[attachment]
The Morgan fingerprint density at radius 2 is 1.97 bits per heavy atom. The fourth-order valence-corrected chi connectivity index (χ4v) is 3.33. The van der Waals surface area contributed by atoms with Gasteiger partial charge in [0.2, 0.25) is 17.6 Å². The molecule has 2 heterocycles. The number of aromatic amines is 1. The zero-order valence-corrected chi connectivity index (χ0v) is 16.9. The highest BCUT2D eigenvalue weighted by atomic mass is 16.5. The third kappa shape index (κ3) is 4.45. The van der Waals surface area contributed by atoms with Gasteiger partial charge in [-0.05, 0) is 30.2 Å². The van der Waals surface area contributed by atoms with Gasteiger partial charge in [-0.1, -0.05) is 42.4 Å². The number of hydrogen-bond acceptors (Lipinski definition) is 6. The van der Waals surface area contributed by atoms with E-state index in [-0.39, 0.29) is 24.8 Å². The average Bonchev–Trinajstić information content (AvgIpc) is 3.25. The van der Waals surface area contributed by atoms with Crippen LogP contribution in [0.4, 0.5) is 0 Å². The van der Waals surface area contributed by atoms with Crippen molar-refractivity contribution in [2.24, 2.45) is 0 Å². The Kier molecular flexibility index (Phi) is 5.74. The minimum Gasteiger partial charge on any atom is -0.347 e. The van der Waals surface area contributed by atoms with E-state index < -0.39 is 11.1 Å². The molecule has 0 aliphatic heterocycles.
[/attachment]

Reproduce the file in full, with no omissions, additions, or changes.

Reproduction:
The Morgan fingerprint density at radius 2 is 1.97 bits per heavy atom. The fourth-order valence-corrected chi connectivity index (χ4v) is 3.33. The van der Waals surface area contributed by atoms with Gasteiger partial charge in [0.2, 0.25) is 17.6 Å². The molecule has 2 heterocycles. The number of aromatic amines is 1. The zero-order valence-corrected chi connectivity index (χ0v) is 16.9. The highest BCUT2D eigenvalue weighted by atomic mass is 16.5. The third kappa shape index (κ3) is 4.45. The van der Waals surface area contributed by atoms with Gasteiger partial charge in [-0.05, 0) is 30.2 Å². The van der Waals surface area contributed by atoms with Gasteiger partial charge in [-0.1, -0.05) is 42.4 Å². The number of hydrogen-bond acceptors (Lipinski definition) is 6. The van der Waals surface area contributed by atoms with E-state index in [-0.39, 0.29) is 24.8 Å². The average Bonchev–Trinajstić information content (AvgIpc) is 3.25. The van der Waals surface area contributed by atoms with Crippen LogP contribution in [0.4, 0.5) is 0 Å². The van der Waals surface area contributed by atoms with Crippen molar-refractivity contribution in [2.24, 2.45) is 0 Å². The Kier molecular flexibility index (Phi) is 5.74. The minimum Gasteiger partial charge on any atom is -0.347 e. The van der Waals surface area contributed by atoms with E-state index < -0.39 is 11.1 Å². The molecule has 0 aliphatic heterocycles.